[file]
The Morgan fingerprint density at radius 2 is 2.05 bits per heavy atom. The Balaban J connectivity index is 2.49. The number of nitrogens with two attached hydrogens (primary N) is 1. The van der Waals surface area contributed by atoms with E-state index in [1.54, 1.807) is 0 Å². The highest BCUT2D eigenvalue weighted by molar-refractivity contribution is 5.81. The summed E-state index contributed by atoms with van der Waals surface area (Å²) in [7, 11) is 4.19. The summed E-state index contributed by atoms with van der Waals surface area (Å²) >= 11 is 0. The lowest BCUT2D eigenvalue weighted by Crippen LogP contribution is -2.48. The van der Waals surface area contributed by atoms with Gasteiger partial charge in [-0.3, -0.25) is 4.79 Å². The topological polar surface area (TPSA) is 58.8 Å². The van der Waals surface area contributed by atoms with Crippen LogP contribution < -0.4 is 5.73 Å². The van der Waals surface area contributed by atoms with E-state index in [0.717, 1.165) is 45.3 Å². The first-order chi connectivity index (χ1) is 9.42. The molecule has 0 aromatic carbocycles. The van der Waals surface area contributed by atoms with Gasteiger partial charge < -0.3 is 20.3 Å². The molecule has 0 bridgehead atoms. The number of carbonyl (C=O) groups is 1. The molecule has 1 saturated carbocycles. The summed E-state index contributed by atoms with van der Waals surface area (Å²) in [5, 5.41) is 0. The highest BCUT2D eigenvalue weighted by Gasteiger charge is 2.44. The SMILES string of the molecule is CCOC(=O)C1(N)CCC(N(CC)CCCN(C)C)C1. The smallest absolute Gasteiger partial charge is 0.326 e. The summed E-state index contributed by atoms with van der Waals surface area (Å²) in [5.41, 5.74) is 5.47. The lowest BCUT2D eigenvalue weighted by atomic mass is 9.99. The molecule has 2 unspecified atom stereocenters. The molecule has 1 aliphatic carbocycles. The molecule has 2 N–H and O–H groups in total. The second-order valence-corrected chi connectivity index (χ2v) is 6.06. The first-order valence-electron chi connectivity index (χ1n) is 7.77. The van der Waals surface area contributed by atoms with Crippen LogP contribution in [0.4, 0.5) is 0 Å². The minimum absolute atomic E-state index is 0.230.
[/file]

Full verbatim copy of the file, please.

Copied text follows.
The Morgan fingerprint density at radius 2 is 2.05 bits per heavy atom. The Balaban J connectivity index is 2.49. The number of nitrogens with two attached hydrogens (primary N) is 1. The van der Waals surface area contributed by atoms with E-state index in [1.54, 1.807) is 0 Å². The highest BCUT2D eigenvalue weighted by molar-refractivity contribution is 5.81. The summed E-state index contributed by atoms with van der Waals surface area (Å²) in [7, 11) is 4.19. The summed E-state index contributed by atoms with van der Waals surface area (Å²) >= 11 is 0. The lowest BCUT2D eigenvalue weighted by Crippen LogP contribution is -2.48. The van der Waals surface area contributed by atoms with Gasteiger partial charge in [-0.3, -0.25) is 4.79 Å². The topological polar surface area (TPSA) is 58.8 Å². The van der Waals surface area contributed by atoms with Crippen LogP contribution < -0.4 is 5.73 Å². The van der Waals surface area contributed by atoms with E-state index in [0.717, 1.165) is 45.3 Å². The first-order chi connectivity index (χ1) is 9.42. The molecule has 0 aromatic carbocycles. The van der Waals surface area contributed by atoms with Gasteiger partial charge < -0.3 is 20.3 Å². The molecule has 0 bridgehead atoms. The number of carbonyl (C=O) groups is 1. The molecule has 1 saturated carbocycles. The summed E-state index contributed by atoms with van der Waals surface area (Å²) in [5, 5.41) is 0. The highest BCUT2D eigenvalue weighted by Gasteiger charge is 2.44. The SMILES string of the molecule is CCOC(=O)C1(N)CCC(N(CC)CCCN(C)C)C1. The smallest absolute Gasteiger partial charge is 0.326 e. The summed E-state index contributed by atoms with van der Waals surface area (Å²) in [5.41, 5.74) is 5.47. The lowest BCUT2D eigenvalue weighted by atomic mass is 9.99. The molecule has 2 unspecified atom stereocenters. The molecule has 1 aliphatic carbocycles. The molecule has 2 N–H and O–H groups in total. The second-order valence-corrected chi connectivity index (χ2v) is 6.06. The first-order valence-electron chi connectivity index (χ1n) is 7.77. The van der Waals surface area contributed by atoms with Crippen LogP contribution in [0.4, 0.5) is 0 Å². The minimum absolute atomic E-state index is 0.230.